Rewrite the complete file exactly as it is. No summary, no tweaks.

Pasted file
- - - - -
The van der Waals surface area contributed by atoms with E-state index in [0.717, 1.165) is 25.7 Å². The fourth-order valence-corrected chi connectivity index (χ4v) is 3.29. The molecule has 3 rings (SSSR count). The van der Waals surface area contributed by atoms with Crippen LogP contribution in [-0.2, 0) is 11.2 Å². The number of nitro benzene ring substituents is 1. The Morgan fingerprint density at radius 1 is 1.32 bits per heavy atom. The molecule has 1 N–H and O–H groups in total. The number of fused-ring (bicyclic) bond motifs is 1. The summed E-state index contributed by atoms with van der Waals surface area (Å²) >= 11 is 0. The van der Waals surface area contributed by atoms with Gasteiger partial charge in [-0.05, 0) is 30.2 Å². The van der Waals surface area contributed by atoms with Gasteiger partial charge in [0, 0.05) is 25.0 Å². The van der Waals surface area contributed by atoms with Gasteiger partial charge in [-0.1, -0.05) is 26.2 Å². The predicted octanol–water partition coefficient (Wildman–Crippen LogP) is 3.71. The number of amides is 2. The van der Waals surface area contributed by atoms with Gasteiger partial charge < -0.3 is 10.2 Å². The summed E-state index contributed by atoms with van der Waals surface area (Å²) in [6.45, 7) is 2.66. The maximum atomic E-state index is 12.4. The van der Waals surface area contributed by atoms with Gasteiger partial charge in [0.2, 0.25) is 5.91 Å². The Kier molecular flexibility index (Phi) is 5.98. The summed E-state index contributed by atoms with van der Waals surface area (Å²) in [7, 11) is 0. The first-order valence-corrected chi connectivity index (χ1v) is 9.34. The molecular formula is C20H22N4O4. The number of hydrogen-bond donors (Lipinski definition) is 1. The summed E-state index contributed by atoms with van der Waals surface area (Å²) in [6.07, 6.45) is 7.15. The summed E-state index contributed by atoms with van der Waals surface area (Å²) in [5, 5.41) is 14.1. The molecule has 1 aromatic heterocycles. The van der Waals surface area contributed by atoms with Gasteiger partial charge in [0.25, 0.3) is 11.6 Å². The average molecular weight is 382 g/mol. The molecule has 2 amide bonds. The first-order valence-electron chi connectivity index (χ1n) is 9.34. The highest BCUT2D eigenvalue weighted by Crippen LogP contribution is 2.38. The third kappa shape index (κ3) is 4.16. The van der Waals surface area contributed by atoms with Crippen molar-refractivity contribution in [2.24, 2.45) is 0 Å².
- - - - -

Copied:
The van der Waals surface area contributed by atoms with E-state index in [0.717, 1.165) is 25.7 Å². The fourth-order valence-corrected chi connectivity index (χ4v) is 3.29. The molecule has 3 rings (SSSR count). The van der Waals surface area contributed by atoms with Crippen LogP contribution in [-0.2, 0) is 11.2 Å². The number of nitro benzene ring substituents is 1. The Morgan fingerprint density at radius 1 is 1.32 bits per heavy atom. The molecule has 1 N–H and O–H groups in total. The number of fused-ring (bicyclic) bond motifs is 1. The summed E-state index contributed by atoms with van der Waals surface area (Å²) >= 11 is 0. The van der Waals surface area contributed by atoms with Gasteiger partial charge in [-0.05, 0) is 30.2 Å². The van der Waals surface area contributed by atoms with Gasteiger partial charge in [0, 0.05) is 25.0 Å². The van der Waals surface area contributed by atoms with Gasteiger partial charge in [-0.1, -0.05) is 26.2 Å². The predicted octanol–water partition coefficient (Wildman–Crippen LogP) is 3.71. The number of amides is 2. The van der Waals surface area contributed by atoms with Gasteiger partial charge < -0.3 is 10.2 Å². The summed E-state index contributed by atoms with van der Waals surface area (Å²) in [6.45, 7) is 2.66. The maximum atomic E-state index is 12.4. The van der Waals surface area contributed by atoms with Gasteiger partial charge in [0.2, 0.25) is 5.91 Å². The Kier molecular flexibility index (Phi) is 5.98. The summed E-state index contributed by atoms with van der Waals surface area (Å²) in [7, 11) is 0. The first-order valence-corrected chi connectivity index (χ1v) is 9.34. The molecular formula is C20H22N4O4. The number of hydrogen-bond donors (Lipinski definition) is 1. The summed E-state index contributed by atoms with van der Waals surface area (Å²) in [6.07, 6.45) is 7.15. The summed E-state index contributed by atoms with van der Waals surface area (Å²) in [5, 5.41) is 14.1. The molecule has 1 aromatic heterocycles. The van der Waals surface area contributed by atoms with Gasteiger partial charge in [0.25, 0.3) is 11.6 Å². The average molecular weight is 382 g/mol. The molecule has 2 amide bonds. The first-order valence-electron chi connectivity index (χ1n) is 9.34. The highest BCUT2D eigenvalue weighted by Crippen LogP contribution is 2.38. The third kappa shape index (κ3) is 4.16. The van der Waals surface area contributed by atoms with Crippen molar-refractivity contribution in [2.24, 2.45) is 0 Å².